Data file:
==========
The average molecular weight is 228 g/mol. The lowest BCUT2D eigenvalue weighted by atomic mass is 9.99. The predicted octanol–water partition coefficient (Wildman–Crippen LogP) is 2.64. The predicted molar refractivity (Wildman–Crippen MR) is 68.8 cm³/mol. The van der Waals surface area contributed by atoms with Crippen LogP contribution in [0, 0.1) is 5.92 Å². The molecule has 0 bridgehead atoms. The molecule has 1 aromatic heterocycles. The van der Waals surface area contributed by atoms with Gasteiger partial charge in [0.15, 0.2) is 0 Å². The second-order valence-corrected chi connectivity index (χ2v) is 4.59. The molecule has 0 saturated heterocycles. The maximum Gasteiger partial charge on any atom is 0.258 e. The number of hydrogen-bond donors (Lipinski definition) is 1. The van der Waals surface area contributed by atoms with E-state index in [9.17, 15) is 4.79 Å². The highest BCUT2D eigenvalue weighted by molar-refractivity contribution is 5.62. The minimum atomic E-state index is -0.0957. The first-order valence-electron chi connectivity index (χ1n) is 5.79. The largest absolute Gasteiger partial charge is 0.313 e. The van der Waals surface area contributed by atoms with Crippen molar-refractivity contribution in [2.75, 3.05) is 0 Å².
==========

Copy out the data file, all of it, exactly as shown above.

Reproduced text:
The average molecular weight is 228 g/mol. The lowest BCUT2D eigenvalue weighted by atomic mass is 9.99. The predicted octanol–water partition coefficient (Wildman–Crippen LogP) is 2.64. The predicted molar refractivity (Wildman–Crippen MR) is 68.8 cm³/mol. The van der Waals surface area contributed by atoms with Crippen LogP contribution in [0, 0.1) is 5.92 Å². The molecule has 0 bridgehead atoms. The molecule has 1 aromatic heterocycles. The van der Waals surface area contributed by atoms with Gasteiger partial charge in [0.15, 0.2) is 0 Å². The second-order valence-corrected chi connectivity index (χ2v) is 4.59. The molecule has 0 saturated heterocycles. The maximum Gasteiger partial charge on any atom is 0.258 e. The number of hydrogen-bond donors (Lipinski definition) is 1. The van der Waals surface area contributed by atoms with E-state index in [9.17, 15) is 4.79 Å². The highest BCUT2D eigenvalue weighted by molar-refractivity contribution is 5.62. The minimum atomic E-state index is -0.0957. The first-order valence-electron chi connectivity index (χ1n) is 5.79. The largest absolute Gasteiger partial charge is 0.313 e. The van der Waals surface area contributed by atoms with Crippen molar-refractivity contribution in [2.75, 3.05) is 0 Å².